A permissioned blockchain-based system could introduce greater transparency to the voting process and a greater trust in the election system. It provides a scalable solution with a reduced physical involvement of authorities to oversee the secure prosecution of elections. Instead of a single agency managing elections and their authenticity, the use of blockchain can distribute the validation of information among multiple authorities, thus reducing centralization. Any change in blockchain data can be achieved by more than 50% of validators to agree, so now it gets difficult for validators to collude and manipulate information. This introduces more trust in the system as it now prevents a single agent to make changes without colluding with others. These validators could be independent vote-monitoring bodies to audit the vote counting and overlook the sanctity of the entire process.

The use of smart contracts in a blockchain-based solution ensures the emulation of the rules of any election. In such a system, voters can verify that their votes are counted and recorded correctly.

Blockchain provides anonymity to its users, which is a crucial feature required before putting electoral data on a public ledger. The use of cryptographic techniques like zero-knowledge proofs to provide the desired confidentiality ensures the secrecy of the ballots. A blockchain-based voting platform also ensures no double counting of votes, secure maintenance of records, and allows for a much higher level of accessibility to the election system.

Some companies are coming up with powerful voting platforms leveraging blockchain technology. Horizon State uses blockchain to bridge the trust gap between election authorities and voters. They have developed a tamper-resistant digital ballot-box and engagement platform that is transparent and verifiable. Net Service has created a blockchain-based innovative electronic voting system integrated with one or more electoral event management procedures.

What Would Be the Challenges?

A report from MIT published in 2020 suggests that it might not be a good idea to migrate to the blockchain voting process. It believes that such a system could be subjected to potential congestions and increased cybersecurity vulnerabilities.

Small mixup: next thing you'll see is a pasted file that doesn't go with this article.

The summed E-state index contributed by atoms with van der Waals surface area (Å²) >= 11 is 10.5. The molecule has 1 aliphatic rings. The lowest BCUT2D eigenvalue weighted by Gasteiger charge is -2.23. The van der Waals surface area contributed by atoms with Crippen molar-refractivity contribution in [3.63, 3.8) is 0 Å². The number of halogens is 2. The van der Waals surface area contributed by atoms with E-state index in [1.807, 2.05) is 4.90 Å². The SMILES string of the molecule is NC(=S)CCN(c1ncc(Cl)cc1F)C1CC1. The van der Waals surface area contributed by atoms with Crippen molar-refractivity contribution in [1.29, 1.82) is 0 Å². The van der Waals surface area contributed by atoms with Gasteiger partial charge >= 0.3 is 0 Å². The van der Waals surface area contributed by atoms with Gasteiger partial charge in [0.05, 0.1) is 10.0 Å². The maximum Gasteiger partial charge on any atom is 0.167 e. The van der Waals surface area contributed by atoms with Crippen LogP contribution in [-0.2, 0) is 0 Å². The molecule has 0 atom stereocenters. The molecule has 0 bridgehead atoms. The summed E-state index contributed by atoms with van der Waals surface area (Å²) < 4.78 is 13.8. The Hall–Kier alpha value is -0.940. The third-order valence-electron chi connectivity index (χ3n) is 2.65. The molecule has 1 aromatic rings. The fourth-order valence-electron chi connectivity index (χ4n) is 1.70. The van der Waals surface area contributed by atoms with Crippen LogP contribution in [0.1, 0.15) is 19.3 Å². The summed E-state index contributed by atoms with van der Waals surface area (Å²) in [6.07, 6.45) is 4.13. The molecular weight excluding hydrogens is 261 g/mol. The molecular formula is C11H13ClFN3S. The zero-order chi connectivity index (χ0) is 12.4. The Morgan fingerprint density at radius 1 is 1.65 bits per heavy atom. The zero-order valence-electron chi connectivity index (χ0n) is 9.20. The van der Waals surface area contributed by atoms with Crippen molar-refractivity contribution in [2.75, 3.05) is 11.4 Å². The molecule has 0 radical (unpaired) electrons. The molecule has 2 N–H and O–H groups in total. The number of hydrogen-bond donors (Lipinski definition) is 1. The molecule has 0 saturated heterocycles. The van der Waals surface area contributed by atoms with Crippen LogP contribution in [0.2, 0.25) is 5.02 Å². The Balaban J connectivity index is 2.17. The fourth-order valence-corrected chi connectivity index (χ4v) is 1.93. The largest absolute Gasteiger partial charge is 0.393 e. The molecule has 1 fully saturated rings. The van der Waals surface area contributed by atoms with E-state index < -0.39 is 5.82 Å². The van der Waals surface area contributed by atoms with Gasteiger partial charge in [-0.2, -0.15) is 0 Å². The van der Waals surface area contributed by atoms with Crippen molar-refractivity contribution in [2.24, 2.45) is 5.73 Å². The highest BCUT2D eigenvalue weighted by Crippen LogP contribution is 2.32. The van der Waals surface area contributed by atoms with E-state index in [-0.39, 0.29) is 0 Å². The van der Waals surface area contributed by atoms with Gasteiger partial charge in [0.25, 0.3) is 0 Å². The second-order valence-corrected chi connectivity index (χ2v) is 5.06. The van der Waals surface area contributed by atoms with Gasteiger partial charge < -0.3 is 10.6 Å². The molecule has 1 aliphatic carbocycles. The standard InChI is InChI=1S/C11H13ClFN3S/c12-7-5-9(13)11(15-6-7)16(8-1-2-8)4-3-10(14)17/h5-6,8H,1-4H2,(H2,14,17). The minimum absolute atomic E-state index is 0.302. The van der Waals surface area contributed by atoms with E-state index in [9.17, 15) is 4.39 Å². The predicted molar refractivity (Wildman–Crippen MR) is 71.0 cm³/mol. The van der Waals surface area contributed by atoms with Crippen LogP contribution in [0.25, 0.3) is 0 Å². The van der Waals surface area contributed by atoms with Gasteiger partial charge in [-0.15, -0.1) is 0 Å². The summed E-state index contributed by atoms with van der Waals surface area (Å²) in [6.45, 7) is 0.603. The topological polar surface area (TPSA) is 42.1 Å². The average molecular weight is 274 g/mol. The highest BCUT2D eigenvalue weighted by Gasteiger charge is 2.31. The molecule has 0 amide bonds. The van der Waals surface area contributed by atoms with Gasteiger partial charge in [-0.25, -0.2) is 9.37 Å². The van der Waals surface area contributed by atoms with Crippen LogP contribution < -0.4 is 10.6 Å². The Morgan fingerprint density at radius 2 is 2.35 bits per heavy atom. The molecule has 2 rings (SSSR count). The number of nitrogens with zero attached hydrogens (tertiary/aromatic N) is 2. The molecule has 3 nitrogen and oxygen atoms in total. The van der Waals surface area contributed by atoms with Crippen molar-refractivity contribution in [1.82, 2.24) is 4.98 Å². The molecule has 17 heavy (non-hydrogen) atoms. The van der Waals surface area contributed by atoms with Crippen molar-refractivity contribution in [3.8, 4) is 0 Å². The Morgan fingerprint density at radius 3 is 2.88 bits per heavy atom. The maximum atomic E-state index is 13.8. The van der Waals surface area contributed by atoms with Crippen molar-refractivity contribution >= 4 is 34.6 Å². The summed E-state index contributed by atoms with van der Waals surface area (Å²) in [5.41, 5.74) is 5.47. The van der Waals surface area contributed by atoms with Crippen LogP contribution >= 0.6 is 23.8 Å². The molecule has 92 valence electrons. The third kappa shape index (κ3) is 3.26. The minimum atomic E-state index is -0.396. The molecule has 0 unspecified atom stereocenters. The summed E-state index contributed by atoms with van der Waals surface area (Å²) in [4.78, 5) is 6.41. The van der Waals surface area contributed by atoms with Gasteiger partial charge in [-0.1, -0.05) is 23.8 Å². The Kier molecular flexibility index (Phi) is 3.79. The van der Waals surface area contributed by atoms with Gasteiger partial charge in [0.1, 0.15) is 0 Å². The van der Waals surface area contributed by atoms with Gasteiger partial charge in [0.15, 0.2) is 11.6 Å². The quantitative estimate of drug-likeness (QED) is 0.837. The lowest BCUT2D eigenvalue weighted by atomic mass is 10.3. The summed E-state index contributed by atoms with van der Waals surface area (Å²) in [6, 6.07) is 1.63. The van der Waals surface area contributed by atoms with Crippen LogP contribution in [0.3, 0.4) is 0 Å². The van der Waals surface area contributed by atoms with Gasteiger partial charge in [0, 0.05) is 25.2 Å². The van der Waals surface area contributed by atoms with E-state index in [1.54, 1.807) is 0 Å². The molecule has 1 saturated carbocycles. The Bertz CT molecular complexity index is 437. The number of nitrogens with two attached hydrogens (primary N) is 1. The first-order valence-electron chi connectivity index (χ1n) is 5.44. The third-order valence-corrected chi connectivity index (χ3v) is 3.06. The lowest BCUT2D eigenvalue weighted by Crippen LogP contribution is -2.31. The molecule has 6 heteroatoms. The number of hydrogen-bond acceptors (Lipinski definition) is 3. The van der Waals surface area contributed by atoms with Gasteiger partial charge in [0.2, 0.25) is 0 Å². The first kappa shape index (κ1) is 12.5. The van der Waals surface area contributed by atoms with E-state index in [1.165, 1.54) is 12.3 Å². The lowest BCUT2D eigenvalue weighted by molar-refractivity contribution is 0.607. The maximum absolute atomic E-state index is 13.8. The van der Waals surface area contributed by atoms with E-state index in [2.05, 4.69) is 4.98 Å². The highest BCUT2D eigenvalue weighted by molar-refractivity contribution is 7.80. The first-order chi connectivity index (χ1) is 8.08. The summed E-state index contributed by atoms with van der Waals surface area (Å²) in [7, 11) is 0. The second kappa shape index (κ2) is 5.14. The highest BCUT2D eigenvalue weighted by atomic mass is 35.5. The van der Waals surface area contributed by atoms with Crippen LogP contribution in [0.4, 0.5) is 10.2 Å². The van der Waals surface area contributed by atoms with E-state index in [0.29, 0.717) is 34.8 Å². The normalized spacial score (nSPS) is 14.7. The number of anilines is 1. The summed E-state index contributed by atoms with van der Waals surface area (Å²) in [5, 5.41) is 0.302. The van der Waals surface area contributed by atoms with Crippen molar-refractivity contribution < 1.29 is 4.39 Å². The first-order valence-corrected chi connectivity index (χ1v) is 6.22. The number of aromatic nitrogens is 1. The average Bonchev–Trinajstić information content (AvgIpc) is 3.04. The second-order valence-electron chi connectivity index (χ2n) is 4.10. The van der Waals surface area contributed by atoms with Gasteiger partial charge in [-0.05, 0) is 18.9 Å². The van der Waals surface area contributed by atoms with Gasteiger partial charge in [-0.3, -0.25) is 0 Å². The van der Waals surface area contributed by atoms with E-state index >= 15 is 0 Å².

Blockchain systems have a higher tolerance for the failure of their nodes, but it could create serious issues for the nationwide voting process like undetectable election failures. It can also suffer distributed denial of service attacks making the network unavailable to users.

Users in blockchain participate in any transaction by using their private keys. In this case, if a user doesn’t manage his key securely, he could suffer from key theft. Now any adversary with access to that key can cast the vote, compromising the system. 

Conclusion

Blockchain provides great potential to the election process by providing transparency to the entire system, but it has a great number of implementation challenges on its way. Voting being a crucial process for any democracy, must be tried and tested for multiple scenarios before we can witness it being used on a large scale. A fundamental concern about any digital process is that it relies on various vendors, hardware, and software, all of which add additional complexities and likely vulnerabilities to the voting process. A blockchain-based solution has to overcome all these vulnerabilities before its widespread adoption.

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#Blockchain-Based Voting System #Digital voting system #Smart contract applications
Anubha Jain
Anubha Jain

Anubha is a keen follower of the manifold applications of blockchain technology. She is a doctoral candidate researching privacy constraints of the blockchain and is working to enhance user privacy in cryptocurrencies. She is a strong supporter of the vision of user-owned internet and believes blockchain as the key to it.